Four Ingredients That Contribute to a Positive Team Culture

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Photo Courtesy: Sofia Shah

Four Ingredients That Contribute to a Positive Team Culture

By Catherine Gibbs, Swimming World College Intern

Have you ever been on a “downer” team: One that is filled with negativity, unhealthy competition, or conflict? For those who may have, it sure isn’t a great feeling and can have a detrimental effect on performance and team camaraderie.

A common belief in the sporting world is that team culture can have a big impact on how well a team functions and performs. When it comes to a swim team, culture can boost chances of success in the water just as easily as it can hinder it.

Here are some ways that swimmers can contribute towards successfully creating a more positive team culture:

Take ownership

The University of Michigan women's swimming and diving team compete on the third day of the 2019 Big Ten Women's Swimming and Diving Championships. Bloomington, IN, Feb. 22, 2019

Photo Courtesy: Walt Middleton Photography 2019

It can feel scary stepping up and taking ownership of your experience. You question what it looks like to take ownership of your training, your leadership, team planning, etc. It takes a lot to be the one suggesting ideas and going above and beyond what is expected. Going outside of your comfort zone, putting in the extra work after practice, avoiding following the crowd, and not complaining can make one feel out of place from the rest. However, one swimmer stepping up can help start the domino effect on the rest of the team also wanting to take ownership of their success. Instead of avoiding their responsibilities, they embrace them.

Energy as a domino effect

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Photo Courtesy: Peter H. Bick

We are unable to control many of the events that go on in our lives. However, we can change our perception and responses to those events. How we perceive life events can determine our outcome. In terms of swimming, how we perceive a hard practice or even a bad race can affect our whole perception of not just those particular events but also anything else that can occur throughout one’s swim career.

This is where having real positive energy can help overcome these obstacles and challenges to create success. Having positive energy and positive people helps create positive results. We also have a choice between having either positive or negative energy. As a visual aid, think of dominoes: It only takes one to fall to cause others to move until the end result occurs and all dominoes have fallen.

Having our actions speak the loudest

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Photo Courtesy: Peter H. Bick

Life is about actions – the daily things that compound into habits. It is the little things we do every day that help us determine who we are and who we become. Swimming is all about action. Little, good habits build on top of one another into something much larger over time. We make choices that impact our careers both in and out of the pool. The best way to have a positive impact on the team culture is through your own daily actions. Actions are more revealing of one’s true character. It is easy to make a promise, yet it takes effort to follow through.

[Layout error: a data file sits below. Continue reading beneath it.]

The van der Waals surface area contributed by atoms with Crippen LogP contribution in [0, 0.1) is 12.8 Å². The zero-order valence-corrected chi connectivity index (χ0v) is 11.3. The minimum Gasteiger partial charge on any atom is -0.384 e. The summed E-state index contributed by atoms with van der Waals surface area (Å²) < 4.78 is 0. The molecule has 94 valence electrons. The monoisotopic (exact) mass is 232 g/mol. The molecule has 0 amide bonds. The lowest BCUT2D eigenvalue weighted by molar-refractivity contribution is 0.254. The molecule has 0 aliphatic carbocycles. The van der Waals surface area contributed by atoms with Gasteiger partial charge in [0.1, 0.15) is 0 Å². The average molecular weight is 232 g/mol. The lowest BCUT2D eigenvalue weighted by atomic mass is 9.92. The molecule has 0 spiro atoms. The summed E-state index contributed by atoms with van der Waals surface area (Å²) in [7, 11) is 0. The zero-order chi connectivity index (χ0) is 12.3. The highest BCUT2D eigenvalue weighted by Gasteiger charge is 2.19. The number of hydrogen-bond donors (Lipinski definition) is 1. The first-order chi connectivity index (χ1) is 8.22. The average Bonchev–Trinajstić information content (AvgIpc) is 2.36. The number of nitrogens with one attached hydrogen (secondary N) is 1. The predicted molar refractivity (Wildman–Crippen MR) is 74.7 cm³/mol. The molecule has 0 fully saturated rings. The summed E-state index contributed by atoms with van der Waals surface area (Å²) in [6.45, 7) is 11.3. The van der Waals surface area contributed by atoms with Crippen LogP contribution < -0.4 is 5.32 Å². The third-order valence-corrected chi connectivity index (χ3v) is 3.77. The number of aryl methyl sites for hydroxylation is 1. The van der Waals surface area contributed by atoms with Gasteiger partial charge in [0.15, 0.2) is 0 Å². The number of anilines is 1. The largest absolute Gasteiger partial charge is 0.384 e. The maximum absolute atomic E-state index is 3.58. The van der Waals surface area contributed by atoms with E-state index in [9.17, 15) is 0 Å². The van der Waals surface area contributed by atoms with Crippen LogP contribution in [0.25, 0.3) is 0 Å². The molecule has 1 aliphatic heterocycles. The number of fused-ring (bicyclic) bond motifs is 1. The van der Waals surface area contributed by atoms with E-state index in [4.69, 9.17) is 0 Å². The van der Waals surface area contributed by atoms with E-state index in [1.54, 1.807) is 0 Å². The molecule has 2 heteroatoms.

Great leadership is key

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Photo Courtesy: Denison Athletics Communications

Great leaders on teams go beyond motivational pep talks and crazy cheering. They set a good example through their positive actions both in and out of the pool. It can look like listening to teammates who might be having a tough time, whether swimming-related or not; being present for teammates who might need reassurance; putting in the extra work that goes beyond expectations; supporting the moments of success for others even if you are not having the same success. Great leaders do this while also having constant, uplifting energy that makes other teammates want to gravitate towards them. Teammates will follow these upbeat, motivating leaders because of how much better they actually make them feel.

How do you create a positive team culture?

-All commentaries are the opinion of the author and do not necessarily reflect the views of Swimming World Magazine nor its staff.

8 comments

  1. avatar
    Madison Cho

    Great Article!

  2. avatar
    Chris Hanson

    What an amazing article. All of this context is just outstanding and so true.

  3. avatar
    Patty

    Great culture starts from the top down. Be sure your team has a coach who sets a good example.

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